All of the migration learning modules, corresponding Serverless Migration Station videos (when published), codelab tutorials, START and FINISH code, etc., can all be found in the migration repo. While there’s an initial focus on Python 2 and App Engine, you’ll also find content for Python 3 users as well as non-App Engine users. We’re looking into similar content for other legacy languages as well so stay tuned. We hope you find all these resources helpful in your quest to modernize your serverless apps!

Add dialogs and slash commands to your Google Workspace Chat bots

Posted by Charles Maxson, Developer Advocate

Developing your own custom Google Chat bot is a great way for users and teams to interact with your solutions and services both directly and within context as they collaborate in Chat. More specifically, Chat bots can be used in group conversations to streamline workflows, assist with activities in the context of discussions, and provide information and notifications in real time. Chat bots can also be used in direct messages, offering a new way to optimize workflows and personal productivity, such as managing project tasks or reporting time activity. Because use cases for bots are varied, you can consistently reach a growing audience of Chat users over time, directly where they work and uh-hum, chat.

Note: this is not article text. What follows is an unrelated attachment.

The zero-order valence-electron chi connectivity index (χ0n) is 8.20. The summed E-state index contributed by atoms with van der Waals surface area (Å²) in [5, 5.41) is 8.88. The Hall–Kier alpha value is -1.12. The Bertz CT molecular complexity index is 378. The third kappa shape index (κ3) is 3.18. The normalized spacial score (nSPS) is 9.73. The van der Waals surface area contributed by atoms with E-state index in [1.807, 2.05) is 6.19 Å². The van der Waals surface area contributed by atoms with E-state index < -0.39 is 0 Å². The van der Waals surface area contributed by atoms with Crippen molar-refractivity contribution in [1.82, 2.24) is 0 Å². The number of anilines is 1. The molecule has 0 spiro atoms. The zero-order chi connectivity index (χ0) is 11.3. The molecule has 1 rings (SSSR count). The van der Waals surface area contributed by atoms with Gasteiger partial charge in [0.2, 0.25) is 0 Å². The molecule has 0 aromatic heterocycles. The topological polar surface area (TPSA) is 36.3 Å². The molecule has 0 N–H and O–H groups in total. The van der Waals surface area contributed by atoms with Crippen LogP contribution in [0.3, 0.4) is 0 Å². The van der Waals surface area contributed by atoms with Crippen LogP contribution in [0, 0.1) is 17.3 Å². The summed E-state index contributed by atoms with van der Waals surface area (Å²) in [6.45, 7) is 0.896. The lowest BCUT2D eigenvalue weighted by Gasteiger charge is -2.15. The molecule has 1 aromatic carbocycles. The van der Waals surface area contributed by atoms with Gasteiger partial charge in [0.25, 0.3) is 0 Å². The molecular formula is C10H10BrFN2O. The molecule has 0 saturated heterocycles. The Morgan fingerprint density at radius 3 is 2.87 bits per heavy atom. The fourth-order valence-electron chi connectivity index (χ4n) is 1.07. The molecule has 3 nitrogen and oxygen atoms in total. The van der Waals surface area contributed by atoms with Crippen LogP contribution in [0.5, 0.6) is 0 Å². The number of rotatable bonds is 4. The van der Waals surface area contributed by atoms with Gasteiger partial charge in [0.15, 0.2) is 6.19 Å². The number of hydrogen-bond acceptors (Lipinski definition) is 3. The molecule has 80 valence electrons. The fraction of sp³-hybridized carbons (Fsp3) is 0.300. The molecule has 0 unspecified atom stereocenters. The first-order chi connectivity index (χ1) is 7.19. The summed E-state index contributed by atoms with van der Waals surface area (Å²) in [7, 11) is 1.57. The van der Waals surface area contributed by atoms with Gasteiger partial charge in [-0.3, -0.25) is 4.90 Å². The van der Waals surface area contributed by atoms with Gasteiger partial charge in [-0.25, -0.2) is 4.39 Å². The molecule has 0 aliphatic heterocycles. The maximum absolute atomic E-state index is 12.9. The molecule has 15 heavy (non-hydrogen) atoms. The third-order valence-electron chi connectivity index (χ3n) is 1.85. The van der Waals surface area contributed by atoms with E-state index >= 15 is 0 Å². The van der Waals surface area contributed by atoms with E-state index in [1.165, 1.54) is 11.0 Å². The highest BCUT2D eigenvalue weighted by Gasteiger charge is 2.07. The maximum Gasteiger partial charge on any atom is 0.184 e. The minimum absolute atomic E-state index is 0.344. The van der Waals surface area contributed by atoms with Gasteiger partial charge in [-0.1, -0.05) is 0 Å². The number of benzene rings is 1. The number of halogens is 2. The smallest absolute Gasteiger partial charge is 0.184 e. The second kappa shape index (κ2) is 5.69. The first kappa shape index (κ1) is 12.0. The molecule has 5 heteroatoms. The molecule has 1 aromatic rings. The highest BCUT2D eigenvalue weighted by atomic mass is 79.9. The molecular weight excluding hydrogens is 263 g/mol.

Once you’ve identified your specific use case for your custom Chat bot, how you design the bot itself is super important. Bots that are intuitive and easy to use see better adoption and develop a more loyal following. Those that are not as fluid or approachable, or come across as confusing and complicated to use, will likely miss the mark of becoming an essential “sticky” tool even if your back end is compelling. To help you build an engaging, must-have Google Chat bot, we recently added a one-two feature punch to the Chat bot framework that allows you to build a much richer bot experience than ever before!

(Re)Introducing slash commands for Google Chat bots